The next step for many green card holders who were approved for lawful U.S. residency based upon a showing that they were the subject of abuse and therefore deserved relief under the Violence Against Women Act ("VAWA") is to work their way toward U.S. citizenship (naturalization). In fact, in some cases, they can apply for citizenship after three years instead of the usual five.
If you filed a VAWA self-petition with U.S. Citizenship and Immigration Services (USCIS) on Form I-360, or a VAWA-based abuse waiver when applying to go from conditional to permanent residence using Form I-751, or received VAWA-based cancellation of removal, you may take advantage of this three-year rule if you were the abused spouse or child of a U.S. citizen and meet the additional criteria described below.
If, however, you are married to a lawful permanent resident (LPR), not a citizen, then you must wait the normal five years as a green card holder before applying for naturalization, unless, in some situations, your abusive spouse or parent naturalizes.
If you are a battered spouse of a U.S. citizen who was granted approval of an I-360 or I-751 or cancellation of removal on that basis, and you have been an LPR for at least three years, you can apply for U.S. citizenship now, without having to show that you are still residing with the citizen spouse. (This assumes you meet the other citizenship eligibility criteria.)
In addition, it does not matter if you are still married to the U.S. citizen or have gotten divorced. You can also apply after three years as an LPR if your abusive U.S. spouse has died.
This is an important benefit, because while the non-VAWA spouses of U.S. citizens can also apply for naturalization after three years with a green card, they must prove that their spouse is still alive and they are still married to and living with the U.S. citizen.
If you received your green card as the abused child of a U.S. citizen, you can apply for naturalization after three years as an LPR. You can apply even if the abusive parent is no longer a U.S. citizen or has died.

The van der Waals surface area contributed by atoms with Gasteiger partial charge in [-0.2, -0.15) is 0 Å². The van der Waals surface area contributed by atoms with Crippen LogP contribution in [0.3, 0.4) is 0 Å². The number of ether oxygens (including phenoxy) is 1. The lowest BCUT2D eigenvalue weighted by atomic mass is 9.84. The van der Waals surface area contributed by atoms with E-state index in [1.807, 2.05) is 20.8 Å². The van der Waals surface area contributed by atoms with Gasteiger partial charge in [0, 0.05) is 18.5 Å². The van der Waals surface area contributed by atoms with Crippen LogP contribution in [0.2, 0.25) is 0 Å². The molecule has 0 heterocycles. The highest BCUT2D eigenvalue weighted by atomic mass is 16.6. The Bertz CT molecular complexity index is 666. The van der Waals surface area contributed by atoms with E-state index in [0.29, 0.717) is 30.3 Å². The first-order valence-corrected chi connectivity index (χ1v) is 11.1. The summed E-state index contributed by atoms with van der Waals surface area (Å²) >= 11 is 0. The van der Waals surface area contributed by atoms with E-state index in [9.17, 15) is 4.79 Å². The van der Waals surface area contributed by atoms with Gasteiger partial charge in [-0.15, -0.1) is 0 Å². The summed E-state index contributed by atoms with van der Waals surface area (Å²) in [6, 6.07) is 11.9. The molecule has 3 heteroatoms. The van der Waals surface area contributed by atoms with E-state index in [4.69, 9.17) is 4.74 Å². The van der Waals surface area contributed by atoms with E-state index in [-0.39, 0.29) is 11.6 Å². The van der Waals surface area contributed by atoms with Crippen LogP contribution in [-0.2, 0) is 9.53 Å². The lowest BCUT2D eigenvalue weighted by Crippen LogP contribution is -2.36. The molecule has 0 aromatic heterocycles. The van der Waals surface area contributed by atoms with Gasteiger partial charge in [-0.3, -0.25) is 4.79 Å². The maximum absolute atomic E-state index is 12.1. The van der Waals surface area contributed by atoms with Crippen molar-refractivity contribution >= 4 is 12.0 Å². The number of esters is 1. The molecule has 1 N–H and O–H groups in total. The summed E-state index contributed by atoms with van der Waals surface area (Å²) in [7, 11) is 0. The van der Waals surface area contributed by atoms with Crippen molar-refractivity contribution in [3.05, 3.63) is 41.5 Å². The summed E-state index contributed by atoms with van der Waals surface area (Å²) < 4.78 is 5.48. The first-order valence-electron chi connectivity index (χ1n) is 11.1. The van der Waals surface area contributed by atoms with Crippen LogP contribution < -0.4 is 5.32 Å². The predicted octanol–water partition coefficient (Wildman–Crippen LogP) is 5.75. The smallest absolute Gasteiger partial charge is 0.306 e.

Furthermore, when you apply for naturalization under these circumstances, you no longer need to meet the definition of a child, so it's okay if you are now over 21 and married. However, like all naturalization applicants, you do have to be over 18 years old.
If you were approved for U.S. permanent residence based on being the spouse or child of an abusive LPR, and that LPR naturalizes (becomes a U.S. citizen), then you may also be able to take advantage of the three-year rule. You will need to wait to apply for U.S. citizenship until not only have you spent three years as a VAWA green card holder, but your abusive spouse or parent has been a U.S. citizen for three years, as well.
Otherwise, the same rules mentioned above apply, as though you had obtained your VAWA green card approval based on your relationship to a U.S. citizen. For example, it does not matter whether your marriage is still ongoing at the time you apply for naturalization.
The instructions and eligibility guidelines for naturalization on the USCIS website do not clearly explain that VAWA-approved spouses and children of abusive U.S. citizens can apply for naturalization after three years as LPRs. This can be confusing for both applicants and USCIS itself, which sometimes forgets that this ground of eligibility exists.
Moreover, the naturalization application Form N-400 does not have a specific box to check to establish eligibility on this basis.
Therefore, when completing USCIS Form N-400, on Part 1, Information About Your Eligibility, check box E for "Other." As an explanation, write "Have been an LPR for at least three years (VAWA, I.N.A § 319(a))."
You might also want to attach a separate statement about how you qualify on this basis and copies of a USCIS memorandum discussing the issue: Clarification of Classes of Applicants Eligible for Naturalization under Section 319(a).
Realize also that you will still have to meet the other requirements for naturalization. For example, you will have to pass the civics and English tests and meet the physical presence requirements.
Talk to an experienced attorney for a full analysis of your eligibility for U.S. citizenship and assistance with preparing your application.
Need a lawyer? Start here.